Indigenous Peoples' Climate Change Portal

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The Copenhagen Climate Agenda Print

Copenhagen, 3 December (IBRAHIM NJOBDI*) - Friday afternoon, December 3, the Copenhagen international airport is busy with arrivals of thousands of delegates from all over the world for the climate summit this 7-18 December 2009. It is already winter here with temperature less than 5 degrees Celsius and some delegates, especially from warmer part of the world-including this reporter, are finding it too difficult to adapt to the biting cold.

Driving from the airport to downtown Copenhagen, one does not need to be told this city is preparing to host this very important international gathering. There are posters around major junctions and metro stations on the summit either announcing side events or other related meetings and issues.

All the hotels are full or relatively very expensive that were booked  months ago. Many delegates are finding it difficult to get lodging and some are forced to stay in hostels at the outskirts of the city.

Delegates include state parties, NGO representatives, media and a large delegation of indigenous peoples’ representatives from all the continents. Over 25,000 delegates are expected to attend the summit. A welcome party to all delegates will be hosted by the city of Copenhagen on December 9.

Indigenous issues

Indigenous peoples’ representatives, under the canopy of the IIPFCC (International Indigenous Peoples' Forum on Climate Change) are organizing a 2-day preparatory workshop prior to the climate conference to brainstorm on how best to push their agenda. Indigenous peoples argue that they are the most affected by climate change due to their heavy dependence on nature for survival. Their major concern is to ensure that the UNDRIP (United Nations Declaration on the Rights of Indigenous Peoples) be evoked in all climate related decisions and texts.

The Copenhagen-based International Work Group on Indigenous Affairs(IWGIA) and Philippine-based Tebtebba (Indigenous Peoples' International Centre for Policy Research and Education) have been helping coordinate activities and logistics for indigenous delegates. IWGIA is  also  organizing a reception in honour of all indigenous delegates attending the climate summit on Sunday December 6th. An Indigenous Peoples' Day is also being organized by IWGIA and Tebtebba with the IIPFCC on December 12.

Media men and women are busy informing the world on the day-to-day happenings and some can be seen on duty right from their arrival at the airport. The IIPFCC media team is also around and will help organize press briefings on the indigenous agenda.

Issues at stake

There is anxiety and expectations are high especially as world figures like US President Barack Obama, French President Nicholas Sarkozy and others are expected to personally attend the conference. The presence of President Obama, especially, is very important here as the United States has always been the stumbling block to the climate negotiations aimed at cutting down green house gas emissions. It is hoped that by deciding to attend the final phase  of the negotiations after Bonn, Bangkok and Barcelona, Obama will announce a major shift in US policy on climate change. However, many delegates especially from developing countries, remain skeptical that Obama will make this shift.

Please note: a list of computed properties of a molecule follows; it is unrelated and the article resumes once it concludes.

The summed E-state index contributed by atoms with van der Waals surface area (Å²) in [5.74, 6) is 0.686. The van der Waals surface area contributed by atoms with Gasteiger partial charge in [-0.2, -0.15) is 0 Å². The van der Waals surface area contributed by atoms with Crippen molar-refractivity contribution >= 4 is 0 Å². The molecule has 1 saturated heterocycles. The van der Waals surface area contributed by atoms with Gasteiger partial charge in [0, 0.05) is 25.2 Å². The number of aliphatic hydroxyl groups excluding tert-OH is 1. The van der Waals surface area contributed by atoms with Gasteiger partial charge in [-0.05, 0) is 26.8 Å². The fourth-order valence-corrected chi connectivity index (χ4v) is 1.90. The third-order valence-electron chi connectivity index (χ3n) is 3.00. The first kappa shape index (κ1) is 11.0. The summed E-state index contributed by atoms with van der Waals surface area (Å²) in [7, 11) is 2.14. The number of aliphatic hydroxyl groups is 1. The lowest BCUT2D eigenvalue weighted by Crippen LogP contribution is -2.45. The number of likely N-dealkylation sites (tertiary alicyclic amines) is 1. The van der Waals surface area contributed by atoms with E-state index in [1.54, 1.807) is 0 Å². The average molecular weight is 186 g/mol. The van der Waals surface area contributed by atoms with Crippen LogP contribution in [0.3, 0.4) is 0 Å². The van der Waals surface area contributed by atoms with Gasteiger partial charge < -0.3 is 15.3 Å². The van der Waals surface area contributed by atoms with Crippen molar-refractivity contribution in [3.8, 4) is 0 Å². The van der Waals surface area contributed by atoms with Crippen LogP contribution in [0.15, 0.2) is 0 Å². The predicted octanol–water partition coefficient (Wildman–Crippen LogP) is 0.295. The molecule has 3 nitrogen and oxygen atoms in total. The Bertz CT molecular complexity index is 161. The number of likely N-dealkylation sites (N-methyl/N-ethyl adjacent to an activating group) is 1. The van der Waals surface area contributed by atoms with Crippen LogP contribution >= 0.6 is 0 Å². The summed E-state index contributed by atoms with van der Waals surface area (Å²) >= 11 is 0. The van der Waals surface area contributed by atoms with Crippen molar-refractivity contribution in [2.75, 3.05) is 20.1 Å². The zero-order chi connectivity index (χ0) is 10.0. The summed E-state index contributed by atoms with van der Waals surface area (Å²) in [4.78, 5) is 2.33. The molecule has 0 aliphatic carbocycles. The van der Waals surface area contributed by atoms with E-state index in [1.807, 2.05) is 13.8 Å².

There will be a high level ministerial meeting by the 12th December and also a high level segment meeting before the arrival of the heads of state. Many bilateral meetings and alliances between states are expected.


A binding political agreement which may accommodate the US is expected to be reached but there is  pessimism on a legally binding instrument. They fear richer nations will dodge substantial commitments thereby jeopardizing the most awaited climate deal in Copenhagen.

Another development after the Barcelona Climate Talks which has cast suspicion is that some key and outspoken negotiators from developing countries have suddenly been replaced by their governments.

The million dollar question here is: Is it reasonable to spend huge resources to organize this summit without coming out with a legally binding and concrete global deal on climate change in the end?

The bone of contention is who should pay to whom, how and how much. Industrialized nations would not like to bear the burden alone. There is fear that their industries might be financing their competitors in developing nations.

This is the main discord of what has been termed "climate financing." For most poor countries in Africa, Asia and some small island states, the main polluter of the atmosphere which has led to global warming are the industrialized nations who have to pay for this. This argument emphasizes that industrialized countries put aside a fund (about 100 Billion Euros) that can help poor countries cope with climate change effects like floods, drought, typhoons, etc. Secondly, industrialized nations should cut down their green house gas emissions and thirdly, industrialized countries should pay developing countries to protect forest and reforestation known as REDD (Reducing Emissions from Deforestation and forest Degradation) to keep carbon on the ground.

Another contention is who should manage or be the channel for the climate funds. Some developing countries want a financial institution under the UNFCCC while developed countires want the World Bank to play this role.

There is little consensus on how the bill should be paid, how much it will be and who precisely should pay it.


*Freelance journalist, Member, IIPFCC media team, Email: injobdi[AHT]